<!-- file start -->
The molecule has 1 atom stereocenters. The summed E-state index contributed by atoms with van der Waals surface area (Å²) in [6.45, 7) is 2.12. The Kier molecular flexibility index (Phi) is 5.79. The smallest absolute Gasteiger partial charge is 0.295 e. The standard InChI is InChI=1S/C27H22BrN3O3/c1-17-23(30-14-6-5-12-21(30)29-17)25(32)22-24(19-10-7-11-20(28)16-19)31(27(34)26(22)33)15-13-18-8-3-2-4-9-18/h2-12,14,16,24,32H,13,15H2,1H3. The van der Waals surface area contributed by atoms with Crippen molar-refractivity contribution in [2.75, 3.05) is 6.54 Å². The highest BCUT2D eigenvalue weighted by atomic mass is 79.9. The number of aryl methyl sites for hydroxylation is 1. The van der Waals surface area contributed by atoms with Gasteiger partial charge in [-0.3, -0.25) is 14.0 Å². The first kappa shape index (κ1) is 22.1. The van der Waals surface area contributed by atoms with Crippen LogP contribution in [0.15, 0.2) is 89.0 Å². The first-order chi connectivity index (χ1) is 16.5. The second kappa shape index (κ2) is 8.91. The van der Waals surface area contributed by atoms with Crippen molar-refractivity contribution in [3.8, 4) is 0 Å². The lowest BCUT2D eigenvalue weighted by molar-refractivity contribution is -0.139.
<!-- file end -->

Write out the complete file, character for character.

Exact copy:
The molecule has 1 atom stereocenters. The summed E-state index contributed by atoms with van der Waals surface area (Å²) in [6.45, 7) is 2.12. The Kier molecular flexibility index (Phi) is 5.79. The smallest absolute Gasteiger partial charge is 0.295 e. The standard InChI is InChI=1S/C27H22BrN3O3/c1-17-23(30-14-6-5-12-21(30)29-17)25(32)22-24(19-10-7-11-20(28)16-19)31(27(34)26(22)33)15-13-18-8-3-2-4-9-18/h2-12,14,16,24,32H,13,15H2,1H3. The van der Waals surface area contributed by atoms with Crippen molar-refractivity contribution in [2.75, 3.05) is 6.54 Å². The highest BCUT2D eigenvalue weighted by atomic mass is 79.9. The number of aryl methyl sites for hydroxylation is 1. The van der Waals surface area contributed by atoms with Gasteiger partial charge in [-0.3, -0.25) is 14.0 Å². The first kappa shape index (κ1) is 22.1. The van der Waals surface area contributed by atoms with Crippen LogP contribution in [0.15, 0.2) is 89.0 Å². The first-order chi connectivity index (χ1) is 16.5. The second kappa shape index (κ2) is 8.91. The van der Waals surface area contributed by atoms with Crippen molar-refractivity contribution in [3.8, 4) is 0 Å². The lowest BCUT2D eigenvalue weighted by molar-refractivity contribution is -0.139.